Michael Totten points out a few retrospectives from Democratic bloggers:
Ezra Klein: I, like most of us, fell for the echo chamber. Daily Kos, MyDD, Steve Soto, Pandagon, and all the other blogs are run by good people with positive intentions, but if they’re you’re primary source for information, you’re outlook is perverted by an overwhelming amount of good news and a general disdain for the factual accuracy of bad news. It perverts your perspective and, because the sample group is so totally different than most of America, it begins to twist your political predictions and assumptions of what works…
Putting aside the grammatical errors and the ludicrous idea that someone like Kos has positive intentions, the point that everyone is susceptible to the echo chamber is a salient one. That’s why it is so very important to constantly remind yourself that not everyone thinks the same way you do. Look at the extreme skewing to the right on this blog, where a candidate who received less than 400,000 votes was nearly tied with the candidate who received 60 million.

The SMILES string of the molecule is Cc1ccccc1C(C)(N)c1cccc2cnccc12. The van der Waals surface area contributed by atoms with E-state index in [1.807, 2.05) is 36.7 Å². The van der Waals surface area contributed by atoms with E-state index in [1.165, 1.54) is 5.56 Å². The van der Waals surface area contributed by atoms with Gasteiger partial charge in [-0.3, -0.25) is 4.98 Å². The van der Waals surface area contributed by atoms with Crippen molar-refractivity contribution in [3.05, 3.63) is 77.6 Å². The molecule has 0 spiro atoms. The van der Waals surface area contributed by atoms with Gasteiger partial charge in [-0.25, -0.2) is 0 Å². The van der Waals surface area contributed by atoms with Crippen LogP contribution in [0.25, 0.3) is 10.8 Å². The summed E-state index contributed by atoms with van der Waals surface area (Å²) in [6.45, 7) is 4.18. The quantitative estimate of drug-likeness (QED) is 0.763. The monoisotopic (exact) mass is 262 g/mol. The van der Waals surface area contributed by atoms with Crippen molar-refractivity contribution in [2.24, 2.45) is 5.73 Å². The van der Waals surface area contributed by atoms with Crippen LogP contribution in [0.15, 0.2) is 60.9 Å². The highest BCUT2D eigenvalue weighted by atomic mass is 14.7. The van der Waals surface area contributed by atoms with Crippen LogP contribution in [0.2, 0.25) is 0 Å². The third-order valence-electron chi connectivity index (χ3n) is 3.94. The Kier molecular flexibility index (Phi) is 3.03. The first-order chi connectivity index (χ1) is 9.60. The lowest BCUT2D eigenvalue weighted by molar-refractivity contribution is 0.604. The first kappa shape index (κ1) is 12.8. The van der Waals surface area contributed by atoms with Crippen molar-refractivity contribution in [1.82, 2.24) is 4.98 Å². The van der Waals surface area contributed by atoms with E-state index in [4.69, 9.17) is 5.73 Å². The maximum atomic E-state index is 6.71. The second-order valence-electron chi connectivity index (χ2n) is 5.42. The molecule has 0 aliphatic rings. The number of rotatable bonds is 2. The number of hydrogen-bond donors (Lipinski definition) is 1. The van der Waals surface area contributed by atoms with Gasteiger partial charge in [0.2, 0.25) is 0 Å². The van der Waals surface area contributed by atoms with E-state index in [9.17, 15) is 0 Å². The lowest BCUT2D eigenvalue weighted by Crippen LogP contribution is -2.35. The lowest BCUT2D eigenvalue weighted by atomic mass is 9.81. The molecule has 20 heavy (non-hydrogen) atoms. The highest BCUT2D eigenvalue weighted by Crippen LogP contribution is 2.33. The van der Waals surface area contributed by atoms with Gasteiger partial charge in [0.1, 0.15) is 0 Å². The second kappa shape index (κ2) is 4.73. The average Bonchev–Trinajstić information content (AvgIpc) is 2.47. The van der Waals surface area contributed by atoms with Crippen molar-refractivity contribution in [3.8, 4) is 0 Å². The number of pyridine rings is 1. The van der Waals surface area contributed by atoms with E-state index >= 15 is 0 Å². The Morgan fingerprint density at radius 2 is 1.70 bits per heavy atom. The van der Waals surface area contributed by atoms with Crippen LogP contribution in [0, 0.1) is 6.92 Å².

The truth is that the vast majority of Americans don’t agree with me and probably never will. They like big government and they want it to work for their benefit. The idea that expanding central power only ensures that it will eventually be used against them either does not occur to them or the possibility is outside the time frame in which they think and is so not a concern. This, of course, is why people will keep getting killed by governments the world over, even those like Leon Trotsky who are not stupid, know perfectly well the uses to which government can be put and even helped put that lethal government in place.
This is also why I never think in terms of winning, I only think in terms of standing by what I believe to be right. It took hundreds of years for the apostles to have any significant effect on the Roman empire and Western civilization (unless you count serving as torches and lion food as a significant effect). That does not mean that they were wrong to stand by there beliefs, quite the opposite really.
Kevin Drum: MOST IMPORTANT EVENT….RECONSIDERED… I’ll plump for the Massachusett’s Supreme Court’s decision to legalize gay marriage. The result was nearly a dozen initiatives across the country to ban gay marriage and a perfect wedge issue for Republicans. For the second election in a row, it looks like the president was chosen by the courts.
I very much agree, as I said, I have been pointing this out ever since that fateful, legally and strategically moronic decision. Karl Rove should be sending roses to each of those justices, because without their crass foolishness George Bush does not see millions of social conservatives coming out to vote and John Kerry wins the election.